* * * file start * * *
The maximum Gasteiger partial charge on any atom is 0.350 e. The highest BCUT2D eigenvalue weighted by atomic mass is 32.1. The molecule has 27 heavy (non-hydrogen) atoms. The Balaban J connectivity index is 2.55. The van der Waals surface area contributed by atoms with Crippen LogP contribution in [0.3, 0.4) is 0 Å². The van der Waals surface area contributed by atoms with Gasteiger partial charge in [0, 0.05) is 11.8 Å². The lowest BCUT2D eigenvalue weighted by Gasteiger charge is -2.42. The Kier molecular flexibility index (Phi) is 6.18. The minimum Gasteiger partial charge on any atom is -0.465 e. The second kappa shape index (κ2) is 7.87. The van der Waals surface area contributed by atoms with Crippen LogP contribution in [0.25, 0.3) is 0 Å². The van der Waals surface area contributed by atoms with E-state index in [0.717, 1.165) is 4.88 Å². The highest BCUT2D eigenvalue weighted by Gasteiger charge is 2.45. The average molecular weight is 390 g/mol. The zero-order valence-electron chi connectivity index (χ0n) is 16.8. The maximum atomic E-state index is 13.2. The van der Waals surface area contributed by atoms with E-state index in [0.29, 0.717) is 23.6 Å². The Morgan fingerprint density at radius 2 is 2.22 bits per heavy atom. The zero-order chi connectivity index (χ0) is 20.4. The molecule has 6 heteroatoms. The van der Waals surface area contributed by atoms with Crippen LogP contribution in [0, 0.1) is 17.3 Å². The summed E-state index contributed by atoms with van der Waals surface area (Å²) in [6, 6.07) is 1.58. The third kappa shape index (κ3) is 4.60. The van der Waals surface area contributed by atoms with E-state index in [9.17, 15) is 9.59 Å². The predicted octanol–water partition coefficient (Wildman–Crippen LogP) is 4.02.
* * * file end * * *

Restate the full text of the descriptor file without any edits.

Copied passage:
The maximum Gasteiger partial charge on any atom is 0.350 e. The highest BCUT2D eigenvalue weighted by atomic mass is 32.1. The molecule has 27 heavy (non-hydrogen) atoms. The Balaban J connectivity index is 2.55. The van der Waals surface area contributed by atoms with Crippen LogP contribution in [0.3, 0.4) is 0 Å². The van der Waals surface area contributed by atoms with Gasteiger partial charge in [0, 0.05) is 11.8 Å². The lowest BCUT2D eigenvalue weighted by Gasteiger charge is -2.42. The Kier molecular flexibility index (Phi) is 6.18. The minimum Gasteiger partial charge on any atom is -0.465 e. The second kappa shape index (κ2) is 7.87. The van der Waals surface area contributed by atoms with Crippen LogP contribution in [0.25, 0.3) is 0 Å². The van der Waals surface area contributed by atoms with E-state index in [0.717, 1.165) is 4.88 Å². The highest BCUT2D eigenvalue weighted by Gasteiger charge is 2.45. The average molecular weight is 390 g/mol. The zero-order valence-electron chi connectivity index (χ0n) is 16.8. The maximum atomic E-state index is 13.2. The van der Waals surface area contributed by atoms with E-state index in [0.29, 0.717) is 23.6 Å². The Morgan fingerprint density at radius 2 is 2.22 bits per heavy atom. The zero-order chi connectivity index (χ0) is 20.4. The molecule has 6 heteroatoms. The van der Waals surface area contributed by atoms with Crippen LogP contribution in [0, 0.1) is 17.3 Å². The summed E-state index contributed by atoms with van der Waals surface area (Å²) in [6, 6.07) is 1.58. The third kappa shape index (κ3) is 4.60. The van der Waals surface area contributed by atoms with E-state index in [9.17, 15) is 9.59 Å². The predicted octanol–water partition coefficient (Wildman–Crippen LogP) is 4.02.